Sarah Palin interested me during the 2008 U.S. presidential election, for two reasons.
First, she occasionally seemed to embody the “West coast” style of libertarian political philosophy, based more on practical life experience than on academic training.
Second, her flashes of libertarianism seemed in tension with her claims of evangelical religious faith.
Either of these matters could have made her a compelling public figure. I hoped that she’d bring the first into mainstream political consciousness and offer some resolution to the second. But things didn’t work out that way. Quickly, Palin’s public figure had more to do with persona than philosophy.
Then, in fairly short order, her ticket came in second in the presidential election, she resigned as governor of Alaska halfway through her first term, and she signed a contract with the Fox News Channel to appear regularly as a commentator. She also released two books and starred in a short-lived “reality” television show.
In the coming presidential election cycle, I expect that Jon Huntsman — who’s recently resigned his position as U.S. Ambassador to China and taken the initial steps toward candidacy — will be the person who might raise the issues I’d hoped that Palin would.
Meanwhile, Palin remains on the scene. Her cult of personality is still strong. And her cult of animosity may be even stronger.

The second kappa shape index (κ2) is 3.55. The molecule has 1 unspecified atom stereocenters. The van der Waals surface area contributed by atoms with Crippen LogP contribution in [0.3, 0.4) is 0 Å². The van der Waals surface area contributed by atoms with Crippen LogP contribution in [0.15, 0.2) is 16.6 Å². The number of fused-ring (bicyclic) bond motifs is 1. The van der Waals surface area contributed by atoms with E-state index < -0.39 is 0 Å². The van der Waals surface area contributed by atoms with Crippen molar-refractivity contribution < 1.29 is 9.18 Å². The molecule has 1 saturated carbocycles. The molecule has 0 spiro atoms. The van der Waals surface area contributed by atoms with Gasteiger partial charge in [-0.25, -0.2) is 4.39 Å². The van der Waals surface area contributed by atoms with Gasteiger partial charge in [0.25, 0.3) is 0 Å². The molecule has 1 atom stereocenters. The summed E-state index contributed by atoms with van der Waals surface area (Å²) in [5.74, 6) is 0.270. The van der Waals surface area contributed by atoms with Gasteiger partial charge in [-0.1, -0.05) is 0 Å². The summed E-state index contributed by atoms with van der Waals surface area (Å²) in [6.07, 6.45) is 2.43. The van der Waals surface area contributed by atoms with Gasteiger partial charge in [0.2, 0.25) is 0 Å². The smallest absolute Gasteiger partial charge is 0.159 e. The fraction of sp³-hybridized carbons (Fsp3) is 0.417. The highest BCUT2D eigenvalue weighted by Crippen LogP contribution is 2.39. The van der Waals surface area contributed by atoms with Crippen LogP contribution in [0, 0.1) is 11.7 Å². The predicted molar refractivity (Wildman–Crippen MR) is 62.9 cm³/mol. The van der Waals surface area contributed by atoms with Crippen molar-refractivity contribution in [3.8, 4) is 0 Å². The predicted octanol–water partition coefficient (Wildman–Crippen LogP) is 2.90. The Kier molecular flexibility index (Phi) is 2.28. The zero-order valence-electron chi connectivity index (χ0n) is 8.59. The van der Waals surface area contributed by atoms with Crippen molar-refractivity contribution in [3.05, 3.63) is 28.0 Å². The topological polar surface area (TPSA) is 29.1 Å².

I’m not the first to note how closely she resembles the character Emmanuel Goldstein in Orwell’s 1984 — in respect to oppositional politics, if not to intellectual power. Establishment Left groups use her name or image to incite passionate response in readers, donors, and other constituents. We’d need someone like Freud to explain the reasons why Palin resonates so strongly with the Left. But there’s little doubt that she’s marketing gold — a lip-rouged bogeyman who drives clicks to leftwing websites and sells magazines and books.
There we might leave the discussion. And yet . . . the intensity of Palin-hate that small minds on the Left feel is worth considering in some detail. It’s instructive of the state of political discourse.